In this age where scale is king and where government sanctioned pension default, where executive compensation and line worker pay disparities continue to grow, and where willingness to shed trust for a few moments of attention, among others exist, what does trust mean to us? Is there a limit to how large a business can grow and still be trusted, both internally (employee to business) and externally (business to customer)?
Many, if not most, of our information systems rely on trust. Prime examples are banking systems, healthcare systems, and Industrial Control Systems (ICS). We expect banking and healthcare systems to have technical protections in place to keep our information from ‘getting out’. We expect that the people who operate these systems won’t reveal our data or the secrets and mechanisms that protect them.
Similarly, critical infrastructure ICS, such as power generation and distribution systems, must deliver essential services to the public, government, and businesses. To prevent misuse, whether ignorance or malicious intent, it must do so without revealing to all how it is done. Again, we expect there to be sufficient protective technologies in place and trusted people who, in turn, protect these systems.
The problem is that I’m not sure that trust scales at the same rate as other aspects of the business.
British anthropologist Robin Dunbar’s research suggests that the maximum number of stable relationships a person can maintain is in the ball park of 150. After that number, the ability to recognize faces, trust others in the organization, and other attributes of a stable group begin to roll off.
Exacerbating this numerical analysis are the recent phenomena mentioned above of pension defaults, unprecedented compensation disparities, and selling trust for attention. We don’t trust our employers like we used to. That idealized 1950’s corporate loyalty image is simply not there.
No data centers for trust
So as critical information systems such as healthcare, banking, and ICS seek to scale to optimize efficiency for profit margins and their systems require trust and the required trust doesn’t scale with them, what does that mean?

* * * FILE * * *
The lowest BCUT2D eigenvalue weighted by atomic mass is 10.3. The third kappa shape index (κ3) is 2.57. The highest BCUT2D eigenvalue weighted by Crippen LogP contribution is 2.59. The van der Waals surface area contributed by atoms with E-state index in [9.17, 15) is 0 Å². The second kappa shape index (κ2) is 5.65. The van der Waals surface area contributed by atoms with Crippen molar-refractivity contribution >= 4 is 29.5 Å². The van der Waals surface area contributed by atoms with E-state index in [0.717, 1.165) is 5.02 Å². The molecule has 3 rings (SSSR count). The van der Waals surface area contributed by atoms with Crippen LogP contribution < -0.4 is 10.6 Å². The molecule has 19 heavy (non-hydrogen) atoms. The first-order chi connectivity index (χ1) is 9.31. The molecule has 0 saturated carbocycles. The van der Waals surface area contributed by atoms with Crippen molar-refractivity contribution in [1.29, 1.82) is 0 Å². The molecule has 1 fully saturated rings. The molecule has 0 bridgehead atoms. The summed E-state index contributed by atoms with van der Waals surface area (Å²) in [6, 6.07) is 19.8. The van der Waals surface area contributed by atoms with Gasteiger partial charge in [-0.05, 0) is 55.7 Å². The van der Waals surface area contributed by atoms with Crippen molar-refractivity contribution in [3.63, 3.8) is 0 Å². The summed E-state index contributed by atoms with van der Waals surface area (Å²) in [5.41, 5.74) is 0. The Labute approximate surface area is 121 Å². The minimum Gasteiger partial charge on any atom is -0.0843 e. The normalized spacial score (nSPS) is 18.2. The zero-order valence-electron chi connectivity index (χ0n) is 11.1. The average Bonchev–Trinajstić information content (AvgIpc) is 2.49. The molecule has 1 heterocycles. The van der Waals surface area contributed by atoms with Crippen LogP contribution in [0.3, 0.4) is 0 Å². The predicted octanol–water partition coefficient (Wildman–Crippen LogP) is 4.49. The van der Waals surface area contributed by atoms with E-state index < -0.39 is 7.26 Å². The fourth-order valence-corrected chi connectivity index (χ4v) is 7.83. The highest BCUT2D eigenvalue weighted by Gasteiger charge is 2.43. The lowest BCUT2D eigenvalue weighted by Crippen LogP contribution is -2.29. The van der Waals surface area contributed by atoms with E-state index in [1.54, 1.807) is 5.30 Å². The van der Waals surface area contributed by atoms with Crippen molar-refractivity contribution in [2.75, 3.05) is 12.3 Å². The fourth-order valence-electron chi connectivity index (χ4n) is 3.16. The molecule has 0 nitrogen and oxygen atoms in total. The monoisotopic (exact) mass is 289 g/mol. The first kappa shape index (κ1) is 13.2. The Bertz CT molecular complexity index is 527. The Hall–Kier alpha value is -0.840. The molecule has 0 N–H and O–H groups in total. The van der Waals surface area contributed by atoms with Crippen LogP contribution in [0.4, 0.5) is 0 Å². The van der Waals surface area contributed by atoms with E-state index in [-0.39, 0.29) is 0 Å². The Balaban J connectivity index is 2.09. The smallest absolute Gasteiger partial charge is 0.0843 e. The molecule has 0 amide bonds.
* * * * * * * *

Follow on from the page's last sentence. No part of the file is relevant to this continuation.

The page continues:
It means there is a gap. There are no data centers for trust amongst people. The popular business model implies that trust scales as the business scales, but trust doesn’t scale that way, and then we’re surprised when things go awry.
I think it’s reasonable to assert that in an environment of diminishing trust in business and corporations (society today), that the likelihood goes up of one or more constituents violating that trust and possibly disclosing data or the secrets of the mechanisms that protect that data.
Can we fix it?
I don’t think so. It’s a pleasant thought and it’s tidy math, but it’s just that — pleasant and tidy and not real. However, the next best thing is to recognize and acknowledge this. Recognize and plan for the fact that the average trust level across 100 large businesses is probably measurably less than the average trust level across 100 small businesses.
With globalization and mingling of nationalities in a single business entity, there is talk of misplaced loyalties as a source of “insider threat” or other trust leakage or violation. That may be, but I don’t know that it’s worse than the changes in perception of loyalty in any one country stemming from changes in trust perception over the past couple of decades.
So what do we do — Resilience
It gets back to resilience. If we scale beyond a certain point, we’re going to incur more risk — so plan for it. Set aside resources to respond to data breach costs, reputation damage, and other unpleasantness. Or plan to stop scaling fairly early on. Businesses that choose this route are probably fairly atypical, but not unheard of.
We can’t control what happens to us, but we can plan for a little more arbitrariness and a few more surprises. This doesn’t mean the check is in the mail, but it increases the likelihood that our business can make it to another day.